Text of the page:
Garden Blog

How to Grow Carrots

How to Grow Carrots

I’m sure they must be out there, but I’ve never met anyone who doesn’t love carrots. Crunchy, sweet, and highly nutritious, carrots are a good source of beta carotene, fiber, vitamin K, potassium, and antioxidants. Because of their tendency to do a whole lot of nothing if the soil conditions or planting time isn’t just right, they can be a frustrating crop to grow, but with some understanding and know-how, carrots are fun and satisfying to add to your garden rotation.

Fresh Carrots on a Wheelbarrow

Crop Description:

Carrot varieties fall into two distinct categories: short-rooted and long-rooted.
Short-rooted varieties can be grown in a variety of locations, including raised beds and containers. These types will also be the better choice for clay soils. Short-rooted varieties can also be referred to as baby, mini, or round in their descriptions.
Long-rooted carrots have the typical, tapered carrot shape. They take slightly longer to mature and are usually a little sweeter than shorter varieties.
You can harvest carrots at any time, but they will be sweetest if left to fully mature. For continuous harvests, plant both short and long-rooted types that will mature at different times.

Planting and Aftercare:

Being a root vegetable, your carrots will need easy access to be able to push down into your soil, so start your prep work by digging into your planting bed to loosen the soil to the depth of at least 12”. Remove rocks and break up dirt clods, and turn in an inch or two of compost while you’re at it.

Begin sowing carrots as soon as the soil can be worked in late winter/early spring. Continue to sow every 7-10 days until late spring to ensure a continuous harvest. In some areas of the country, fall sowings can be possible, but keep in mind that they may not have enough sunlight to mature before winter sets in. No harm though! With patience, they should finish growing as the days start to lengthen in spring.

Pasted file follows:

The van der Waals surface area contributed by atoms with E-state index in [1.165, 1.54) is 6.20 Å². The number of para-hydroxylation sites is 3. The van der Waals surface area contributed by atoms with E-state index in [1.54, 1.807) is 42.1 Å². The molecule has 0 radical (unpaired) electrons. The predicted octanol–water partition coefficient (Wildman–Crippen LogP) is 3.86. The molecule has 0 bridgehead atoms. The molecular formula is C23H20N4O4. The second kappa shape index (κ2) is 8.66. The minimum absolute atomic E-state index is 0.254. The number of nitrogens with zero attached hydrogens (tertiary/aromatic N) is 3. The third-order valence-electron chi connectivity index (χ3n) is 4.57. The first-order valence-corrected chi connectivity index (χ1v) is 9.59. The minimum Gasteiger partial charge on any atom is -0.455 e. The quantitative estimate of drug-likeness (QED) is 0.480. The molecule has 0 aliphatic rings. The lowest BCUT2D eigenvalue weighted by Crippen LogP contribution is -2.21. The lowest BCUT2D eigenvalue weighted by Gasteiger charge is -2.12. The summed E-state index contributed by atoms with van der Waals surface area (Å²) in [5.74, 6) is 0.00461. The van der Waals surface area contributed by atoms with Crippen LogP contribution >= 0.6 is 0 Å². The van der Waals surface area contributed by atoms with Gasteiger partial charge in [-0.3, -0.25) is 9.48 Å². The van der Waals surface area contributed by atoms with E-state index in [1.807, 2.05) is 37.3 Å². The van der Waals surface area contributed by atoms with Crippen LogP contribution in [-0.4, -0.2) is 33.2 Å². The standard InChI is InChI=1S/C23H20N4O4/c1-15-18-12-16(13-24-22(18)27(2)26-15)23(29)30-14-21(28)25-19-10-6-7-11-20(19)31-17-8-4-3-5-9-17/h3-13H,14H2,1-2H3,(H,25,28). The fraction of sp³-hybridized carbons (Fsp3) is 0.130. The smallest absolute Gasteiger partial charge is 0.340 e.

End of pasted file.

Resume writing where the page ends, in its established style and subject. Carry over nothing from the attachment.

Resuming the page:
Soak your carrot seeds in water overnight to greatly increase germination success. Drain the seeds in the morning and mix the seeds with equal parts sand and scatter the mixture over the surface of the bed, or into your chosen rows. Sprinkle a fine layer of soil or compost over your seeds to ensure good soil contact, and water gently. Spreading a floating row cover over your seeds at this point can be helpful in aiding germination. Continue to water gently until new growth appears, and at this time you can remove the row cover.

Water your bed deeply on a regular basis. Aim for an inch of water one to two times a week as your carrots are getting established. When your carrot greens are about 3” high, thin your plants so that the mature vegetables will be spaced about 2-3” apart. After thinning, apply mulch around your plants to keep the soil evenly moist.

The days to maturity date on your packets will help you know when your carrots will be ready, though temperature swings can sometimes extend this. Many carrot varieties will develop lovely dark green foliage when they are ready to eat.